Local bass expert Gary Wasson of Visalia reported very slow action for bass with deep-diving crankbaits or plastics on the drop-shot being the best options. Catfish are taken from the banks at night with mackerel, dip bait or cut baits. Recreational boating remains heavy.
Call: Sierra Sporting Goods 592-5212
Bass 2 Trout 3 Catfish 2 Crappie 2 Bluegill 2
Chuck Stokke of the Sequoia Fishing Company in Springville said, “The bass bite is still slow due to heat, but the good thing is that school is back in session and the recreational boating has slowed down considerably. Fishermen are picking up bass on plastics in deep water in the early mornings or evenings.”
Stokke said the Tule River “is fishing excellent on dry flies and Woolly Buggers, and ants, stimulators and mayflies patterns are working best. Bryan Swanson of Camp Nelson scored an 18-inch brown on a Panther Martin on the Middle Fork of the Tule last Sunday.”
Bass 2 Trout 3 King salmon 0 Kokanee 0 Crappie 2 Catfish 2
Big rainbow trout remain the story, and Steve Marquette of the Lake McClure/Lake McSwain Recreational Company was out this week, and he caught and released an 8-pound rainbow in the river channel towards Horseshoe Bend at 60 feet in depth with a Needlefish. He said, “There are still plenty of big rainbows in the lake from the massive plant, and Needlefish, Rainbow Runners, blue/silver Kastmasters, and Speedy Shiners are all working in the cooler water near the river arm.”
Mike Gomez of Berserk Baits and the Bait Barn confirmed the slower than normal action on the Mother Lode lakes, and he said, “The triple-digit temperatures have the bass moving up and down the water column. You have to take time to figure out the pattern, and there is a slight window for topwater in the early mornings before working the bottom with plastics on the drop-shot or jigs at depths to 45 feet. The bass are hanging in the coolest water around the bare banks.”
Ryan Cook of Ryan Cook’s Fishing reported main lake points and submerged islands are the top locations at depths from 60 to 65 feet for the largest concentration of bass with plastics on the drop-shot, dart-head, underspins, or jigs. He said, “The topwater bite is almost nonexistent.”
The lake has dropped to 88%.
Call: Ryan Cook’s Fishing 691-7008
With the lack of trout plants, rainbow trout action continues to be very slow with most trout fishermen opting for Lake McClure on the troll. The occasional rainbow is few taken from the shorelines with salmon eggs, nightcrawler/marshmallow combinations, or rainbow trout dough bait from the Brush Pile, the shoreline near the new cabins, or the peninsula near the Marina in the early morning or late afternoon hours. Trout plants are indefinitely on hold due to warm water conditions.
Call: McSwain Marina 209-378-2534
Millerton Lake/San Joaquin River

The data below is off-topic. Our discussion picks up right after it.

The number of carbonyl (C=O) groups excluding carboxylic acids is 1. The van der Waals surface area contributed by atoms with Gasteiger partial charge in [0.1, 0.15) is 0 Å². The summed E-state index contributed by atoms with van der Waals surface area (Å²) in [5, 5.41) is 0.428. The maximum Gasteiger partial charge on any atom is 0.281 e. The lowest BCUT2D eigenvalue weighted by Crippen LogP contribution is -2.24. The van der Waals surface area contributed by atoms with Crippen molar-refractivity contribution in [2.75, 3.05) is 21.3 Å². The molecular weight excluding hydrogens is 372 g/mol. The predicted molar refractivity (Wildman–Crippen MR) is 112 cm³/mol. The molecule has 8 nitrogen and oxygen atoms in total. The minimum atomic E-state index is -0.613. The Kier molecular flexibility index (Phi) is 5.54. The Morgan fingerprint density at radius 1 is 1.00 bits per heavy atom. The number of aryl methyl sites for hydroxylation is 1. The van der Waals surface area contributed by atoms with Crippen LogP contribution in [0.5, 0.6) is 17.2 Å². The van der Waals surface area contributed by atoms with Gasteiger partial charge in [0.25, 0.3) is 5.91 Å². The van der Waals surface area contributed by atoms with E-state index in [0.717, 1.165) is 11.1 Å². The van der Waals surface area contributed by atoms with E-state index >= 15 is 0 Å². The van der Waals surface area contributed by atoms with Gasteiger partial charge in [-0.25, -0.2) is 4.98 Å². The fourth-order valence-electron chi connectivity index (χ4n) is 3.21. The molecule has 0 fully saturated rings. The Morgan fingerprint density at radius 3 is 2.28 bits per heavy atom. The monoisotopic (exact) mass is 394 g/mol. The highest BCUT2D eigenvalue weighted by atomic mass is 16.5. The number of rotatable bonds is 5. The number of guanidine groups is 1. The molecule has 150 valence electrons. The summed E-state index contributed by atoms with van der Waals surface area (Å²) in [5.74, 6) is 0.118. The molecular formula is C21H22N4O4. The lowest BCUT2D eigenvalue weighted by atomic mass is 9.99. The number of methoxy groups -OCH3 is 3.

Bass 3 Striped bass 1 Shad 1 Bluegill 2 Crappie 2
Steve Newman of Valley Rod and Gun in Clovis said, “Good numbers of spotted bass are found in both the main lake and in the river arm with an early morning topwater bite with jerkbaits or topwater Poppers on a fast retrieve as the bass are aggressively eating shad. The Narrows and Finegold have been good locations. During the daytime, main lake points and boulders are holding fish, and plastics on a wacky-rig or dart head on a slow-fall presentation are picking up bass from 3/4 to 2 pounds. Deep-diving cranks in the 15- to 20-foot range are also effective.
“The bite is about the same in both the main lake and the river arm, but the key is working the transition locations from shallow to deep water around structure.”
Call: Valley Rod & Gun 292-3474
New Melones Reservoir/Tulloch
Bass 2 Crappie 2 Catfish 2 Trout 2 Kokanee 3
The kokanee action at New Melones continues for experienced trollers, and there are anglers starting to jig for the larger grade of landlocked salmon, but the overall action and interest has slowed in the past few weeks.
Monte Smith of Gold Country Sport Fishing will be wrapping up his kokanee season this week, and he said, “It’s getting tougher as we worked hard for eight kokanee in the triple-digit temperatures on Sunday. The surface temperature is 80.8 degrees, and the kokanee have dropped to between 70 and 95 feet. Apex lures and hoochies behind Sling Blade or similar dodgers remain the best bets, and only one of the kokanee had a hooked nose with his outer skin turning color. However, the meat was still bright orange. We saw big schools of shad on the surface, and the bass were chasing the bait. There are also big schools of kokanee down deep, but there were only six boats on the water on Sunday which is a sign that interest has really waned.”
Kyle Wise of Head Hunter Sport Fishing was out with two clients on Saturday, and they picked up limits of kokanee along with a 4.5-pound rainbow trout using Apex and F4 Rapalas behind Paulina Peak or Mag Tackle Stealth dodgers. Wise went out on Sunday in Justin Ross’ bass boat loaded with manual downriggers and they scored limits of big kokanee by 11 a.m.
With kokanee holding tight to structure, anglers are starting to jig for kokanee at depths from 80 to 100 feet with Buzz Bombs or similar lighter spoons.
Melones has dropped to 86%.
Pine Flat Reservoir/Kings River
Bass 3 Trout 2 Kokanee 0 King salmon 0 Catfish 2 Crappie 2
Steve Newman of Valley Rod and Gun in Clovis said, “The best bass fishing is in the main lake, and the best quality of fish is taken on the bottom at depths from 30 to 40 feet with deep-diving crankbaits, jigs or plastics on the Texas-rig. The banks are loaded with a small grade of aggressive bass in the 8- to 10-inch range chasing fry and shad, but the best cut is found in deeper water. Natural colors such as green pumpkin or watermelon seed are best, but if you are running a drop-shot, a shad-patterned plastic with a lavender or purple line will work off of the bottom. A slow-fall presentation on a Trick Worm is another good option. There is a bit of a reaction bite late in the afternoons into the evenings with topwater lures or underspins.”